“It was terrible I don’t want to even think back about that,” Igor said, “they cut my head, took our money and destroyed our cell phones.”
He added that he was taken to the police station where officers threatened to break his arms.
While police allege they were attacked upon entering the settlement, none of the 15 detained were ever charged with a crime resulting from the clash.
Learning with Buddhists
Soon after the beating he decided to leave the settlement and asked Dr Ámbédkar Grammar School in the village of Sajókaza, in Hungary, for permission to study there.
“Igor wrote us that he would like to attend our school to finish his education,” school director Tibor Derdák told The Slovak Spectator. “Secondary schools in eastern Europe are not prepared to accept such young people because of discrimination and lack of professional approach.”
The Dr Ámbédkar Gimnázium is a special secondary-level school supported by the Hungarian state, Buddhist groups and private donors. A network of schools has more than 400 young adult and adult students, most of whom come from extremely poor Roma communities. The four education centres of the school operate in small villages near Miskolc city in northeast Hungary, providing primary and secondary education and vocational courses, according to the school’s webpage.
The school was inspired by the Modern Buddhist Movement in India campaigning against social discrimination against Dalits, the untouchable caste in the Indian caste system. Derdák compared some problems of Roma living in central Europe to problems Dalits have in India.
“They live in the peripheries of villages they don’t have proper education, they don’t have proper health care and they don’t have any perspective in Hungarian educational system,” Derdák said. “The situation is very similar.”
When children come to school, first of all, they need to learn basics. For example, when Igor visited the school for the first time he was not able to find Africa on the globe. However, they learn quickly and after some time they are able to move to regular study, according to Derdák.
Children studying there are not extraordinarily problematic when compared to their counterparts in regular high school, according to Judita Szűcsová who teaches art theory at the grammar school and has worked at mainstream schools in the past. She added that teachers there are not soft on students when it comes to marking their results. Instead, they rather provide students extra lessons so they can improve.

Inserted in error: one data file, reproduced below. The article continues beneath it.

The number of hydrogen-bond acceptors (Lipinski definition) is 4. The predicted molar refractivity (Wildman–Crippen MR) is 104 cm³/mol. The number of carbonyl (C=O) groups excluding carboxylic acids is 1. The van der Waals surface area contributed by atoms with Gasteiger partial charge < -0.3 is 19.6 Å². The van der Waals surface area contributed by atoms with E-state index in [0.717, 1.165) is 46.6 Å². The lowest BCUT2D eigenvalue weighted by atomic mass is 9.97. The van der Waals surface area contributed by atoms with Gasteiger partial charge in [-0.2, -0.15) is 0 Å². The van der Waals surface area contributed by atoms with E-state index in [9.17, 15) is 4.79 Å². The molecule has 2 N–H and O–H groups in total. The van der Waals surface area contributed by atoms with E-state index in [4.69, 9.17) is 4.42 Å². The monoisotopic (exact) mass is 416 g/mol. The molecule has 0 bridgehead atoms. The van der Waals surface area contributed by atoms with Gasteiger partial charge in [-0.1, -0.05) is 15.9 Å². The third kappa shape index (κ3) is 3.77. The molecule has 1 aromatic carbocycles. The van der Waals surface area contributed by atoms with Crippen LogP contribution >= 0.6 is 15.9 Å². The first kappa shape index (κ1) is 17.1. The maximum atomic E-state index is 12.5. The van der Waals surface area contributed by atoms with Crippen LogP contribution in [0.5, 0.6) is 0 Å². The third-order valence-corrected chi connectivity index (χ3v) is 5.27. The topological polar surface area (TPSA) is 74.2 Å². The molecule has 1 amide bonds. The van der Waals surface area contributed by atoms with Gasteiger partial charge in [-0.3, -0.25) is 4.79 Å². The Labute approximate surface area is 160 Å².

A good student
Igor, who is now studying in the second class of the school, is a good student who is able to inspire his classmates as well as people living in his settlement. It is because of his age and devotion to reach his goal, Szűcsová says.
Péter Galyas, a 19-year-old student at the school, told The Slovak Spectator that he wanted to quit, but that Igor persuaded him to stick with his studies.
“I have heard many of my classmates say that their highest goal in life is to get activation work,” Igor said. “But I have always been responding that they should graduate and thus be able to find a good job, as I want to become a teacher.”
Igor defies a ton of stereotypes about Roma. He is quiet, mild mannered and polite. As the documentary was being filmed, the entire settlement proved welcoming to the filmmakers, Director Karim Shah said. He added that the point of such documentaries is to show people the daily life reality of those communities so the public can understand them.
Igor’s story illustrates how people from marginalised communities can improve their lives with a little help, Shah said.
“It is very rare for these things to happen in isolation, even Igor’s change has not happened by itself,” Shah told The Slovak Spectator. “People can see influence of his sister as well as help from the ETP organization.”